With the escalator, previously
disconnected realms could be smoothly connected into an
uninterrupted experience, allowing differerent and even
incompatible spaces to be taped on to each other almost ad
infinitum. As an efficient transitional device, the escalator
quickly generated coherence out of fragmentation, unifying greater
portions of the city, and giving the appearance of a vast
expansion in physical size of shopping areas.
Recently, the smoothing effects of the escalator have been complemented by the expansion of shopping into program. Not only are spaces becoming increasingly undifferentiated, so are activities. As schools and airports become shopping centers, malls become museums, downtowns become malls, the escalator remains a familiar, ubiquitous, and effective icon linking all activities and spaces in an easy and attractive manner. Not only has the escalator made new scales, territories, and spaces available to us; it has also delivered us-in a way few can resist-to the new forces that so profoundly shape our cities.
Nothing is more fundamental to the survival of shopping than a steady flow of customers and products. Because of the correlation between amount of traffic and sales volume, the problems of mobility and shopping have often been indistinguishable. By linking into existing infrastructures, such as pedestrian routes, road systems, or subway stations, or by mechanically inducing movement through devices such a,the escalator or the moving sidewalk, shopping has managed to profoundly influence the way movement through cities is experienced.
Shopping environment = artificial natur
At the end of the twentieth century, with shopping escalating to a scale, density, and pervasiveness that operates more effectively as landscape than architecture, shopping composes enticing environments where sound, scent, light, air, and even plants are all manipulated to extract the desired response from consumers. Nature now services the most artificial process, not only by becoming a mechanized manifestation of commercialism, but also by operating as one of its primary mediums to lure the consumer. Forcibly complicit in sponsoring commercial ecstasy, nature is now replascape, using the aura of the naturally familiar to disguise the mechanics of the synthetically composed.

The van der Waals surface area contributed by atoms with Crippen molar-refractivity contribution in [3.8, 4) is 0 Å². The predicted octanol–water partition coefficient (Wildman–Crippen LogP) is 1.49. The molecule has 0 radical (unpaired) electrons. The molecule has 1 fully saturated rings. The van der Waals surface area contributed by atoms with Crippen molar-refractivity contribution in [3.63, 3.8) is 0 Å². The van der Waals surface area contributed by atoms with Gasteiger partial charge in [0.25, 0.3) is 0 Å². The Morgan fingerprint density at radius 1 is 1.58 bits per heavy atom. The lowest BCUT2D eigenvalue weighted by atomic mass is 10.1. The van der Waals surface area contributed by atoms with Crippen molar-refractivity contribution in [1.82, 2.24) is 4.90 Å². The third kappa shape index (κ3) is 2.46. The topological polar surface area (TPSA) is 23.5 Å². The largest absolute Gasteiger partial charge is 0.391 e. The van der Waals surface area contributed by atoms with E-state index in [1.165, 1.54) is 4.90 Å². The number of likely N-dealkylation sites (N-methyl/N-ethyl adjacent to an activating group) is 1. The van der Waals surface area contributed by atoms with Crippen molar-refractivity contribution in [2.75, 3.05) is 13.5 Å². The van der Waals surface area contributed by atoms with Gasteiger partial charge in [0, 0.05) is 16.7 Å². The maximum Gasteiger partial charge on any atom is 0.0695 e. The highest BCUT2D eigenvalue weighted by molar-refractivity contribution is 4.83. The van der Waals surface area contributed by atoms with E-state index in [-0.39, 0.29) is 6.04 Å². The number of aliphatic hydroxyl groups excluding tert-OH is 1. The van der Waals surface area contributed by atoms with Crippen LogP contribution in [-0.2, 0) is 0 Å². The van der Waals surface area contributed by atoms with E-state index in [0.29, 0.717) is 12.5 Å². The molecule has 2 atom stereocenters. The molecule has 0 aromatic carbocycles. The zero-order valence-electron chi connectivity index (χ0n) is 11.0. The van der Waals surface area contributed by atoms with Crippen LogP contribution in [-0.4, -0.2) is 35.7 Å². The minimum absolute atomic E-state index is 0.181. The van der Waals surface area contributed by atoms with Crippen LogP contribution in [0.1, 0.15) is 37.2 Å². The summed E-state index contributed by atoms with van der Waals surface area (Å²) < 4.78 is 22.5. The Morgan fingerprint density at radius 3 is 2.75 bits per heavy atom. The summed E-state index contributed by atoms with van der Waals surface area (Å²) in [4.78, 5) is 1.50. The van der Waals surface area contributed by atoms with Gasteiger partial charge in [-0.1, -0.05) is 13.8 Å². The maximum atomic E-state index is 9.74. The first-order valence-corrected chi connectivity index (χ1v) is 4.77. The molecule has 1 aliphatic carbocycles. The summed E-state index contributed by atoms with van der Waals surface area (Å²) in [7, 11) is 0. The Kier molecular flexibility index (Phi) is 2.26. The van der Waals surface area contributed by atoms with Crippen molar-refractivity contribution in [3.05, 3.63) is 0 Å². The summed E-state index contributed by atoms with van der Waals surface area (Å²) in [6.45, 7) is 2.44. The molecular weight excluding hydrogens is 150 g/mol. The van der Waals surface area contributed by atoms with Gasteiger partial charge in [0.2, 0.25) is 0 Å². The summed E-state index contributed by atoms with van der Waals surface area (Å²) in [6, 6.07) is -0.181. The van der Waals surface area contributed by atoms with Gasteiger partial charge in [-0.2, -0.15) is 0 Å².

As a shopping aid, replascape is used with other strategies that manipulate the environment for consumptive potency. Using the familiar to propagate sensory distraction, the shopper's critical judgment is impaired, his resistance to spending eroded. In this shopping landscape, nature-the ideological inverse of culture-has been commodified. A new nature now exists in a technologically modified, or denatured form. This new nature has been reconstructed to mimic original natureto replicate landscape-and can be understood as a technologically enhanced version of landscape. As replascape, it is a composite structure-part real, part syntheticcreated when organic material is technologically improved.
Shopping = ecology
Shopping is an ecology in its own right. Shopping is a complicated and interactive system, working in an organic relationship based upon the quasi-biological behaviors articulated among organisms and their shopping environments. If shopping is seen through an ecological lens, an incredible array of diversity, complexity, and flexibility in its structure and behavior becomes apparent. Shopping is a endless web of flows and exchanges of shoppers, retailers, goods, information, humanity, and money. Fluidity and flexibility, connectivity and continuity are crucial in this ecological web of shopping.
arcades- departmentstore - supermarket- mall -entertainment shop - virtual shopping
After centuries of developing its own typologies such as the marketplace, arcade, department store, and shopping mall, shopping has within the last two decades begun to expand into any program imaginable: airports, train stations, museums, military bases, casinos, theme parks, libraries, schools, universities, hospitals. Airports and malls look increasingly indistinguishable. The experience of the museum is becoming increasingly seamless with that of the department store. Even the city is being configured according to the mall, and becoming increasingly reminiscent of the experience of
suburban shopping. Will
shopping once and for all debunk the notion of institutional
autonomy? As much as we may deny or refuse it, shopping has become
one of the only means by which we experience public activity. It
in many cases determines, sustains, and often defines the identity
of an institution, or a city. It has created a diffuse smoothness
between previously distinct entities, and has become an
inescapable fact of public life. As a result, human activity is
becoming increasingly enveloped, permeated, and invaded by